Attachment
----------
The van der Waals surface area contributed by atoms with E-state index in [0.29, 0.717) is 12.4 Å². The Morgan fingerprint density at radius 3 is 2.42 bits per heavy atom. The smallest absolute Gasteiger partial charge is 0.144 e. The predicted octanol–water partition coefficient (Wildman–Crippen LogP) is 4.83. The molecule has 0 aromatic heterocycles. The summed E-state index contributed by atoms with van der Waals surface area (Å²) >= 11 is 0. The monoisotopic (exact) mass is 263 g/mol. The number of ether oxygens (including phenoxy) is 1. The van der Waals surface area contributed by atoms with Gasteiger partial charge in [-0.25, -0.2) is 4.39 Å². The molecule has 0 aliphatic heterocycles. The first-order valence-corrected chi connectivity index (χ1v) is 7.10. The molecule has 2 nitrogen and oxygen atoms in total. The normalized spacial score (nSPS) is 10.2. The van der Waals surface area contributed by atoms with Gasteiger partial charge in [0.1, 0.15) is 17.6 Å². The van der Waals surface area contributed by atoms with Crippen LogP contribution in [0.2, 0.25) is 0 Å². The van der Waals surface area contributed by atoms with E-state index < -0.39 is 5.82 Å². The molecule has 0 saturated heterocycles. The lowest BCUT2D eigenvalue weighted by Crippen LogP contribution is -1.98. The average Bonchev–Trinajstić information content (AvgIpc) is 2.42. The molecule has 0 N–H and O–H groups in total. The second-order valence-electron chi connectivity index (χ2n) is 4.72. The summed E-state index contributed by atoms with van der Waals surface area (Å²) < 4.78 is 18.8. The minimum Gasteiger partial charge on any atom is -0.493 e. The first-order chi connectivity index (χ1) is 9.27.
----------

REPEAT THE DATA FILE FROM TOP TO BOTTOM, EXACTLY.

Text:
The van der Waals surface area contributed by atoms with E-state index in [0.29, 0.717) is 12.4 Å². The Morgan fingerprint density at radius 3 is 2.42 bits per heavy atom. The smallest absolute Gasteiger partial charge is 0.144 e. The predicted octanol–water partition coefficient (Wildman–Crippen LogP) is 4.83. The molecule has 0 aromatic heterocycles. The summed E-state index contributed by atoms with van der Waals surface area (Å²) >= 11 is 0. The monoisotopic (exact) mass is 263 g/mol. The number of ether oxygens (including phenoxy) is 1. The van der Waals surface area contributed by atoms with Gasteiger partial charge in [-0.25, -0.2) is 4.39 Å². The molecule has 0 aliphatic heterocycles. The first-order valence-corrected chi connectivity index (χ1v) is 7.10. The molecule has 2 nitrogen and oxygen atoms in total. The normalized spacial score (nSPS) is 10.2. The van der Waals surface area contributed by atoms with Gasteiger partial charge in [0.1, 0.15) is 17.6 Å². The van der Waals surface area contributed by atoms with Crippen LogP contribution in [0.2, 0.25) is 0 Å². The van der Waals surface area contributed by atoms with E-state index < -0.39 is 5.82 Å². The molecule has 0 saturated heterocycles. The lowest BCUT2D eigenvalue weighted by Crippen LogP contribution is -1.98. The average Bonchev–Trinajstić information content (AvgIpc) is 2.42. The molecule has 0 N–H and O–H groups in total. The second-order valence-electron chi connectivity index (χ2n) is 4.72. The summed E-state index contributed by atoms with van der Waals surface area (Å²) < 4.78 is 18.8. The minimum Gasteiger partial charge on any atom is -0.493 e. The first-order chi connectivity index (χ1) is 9.27.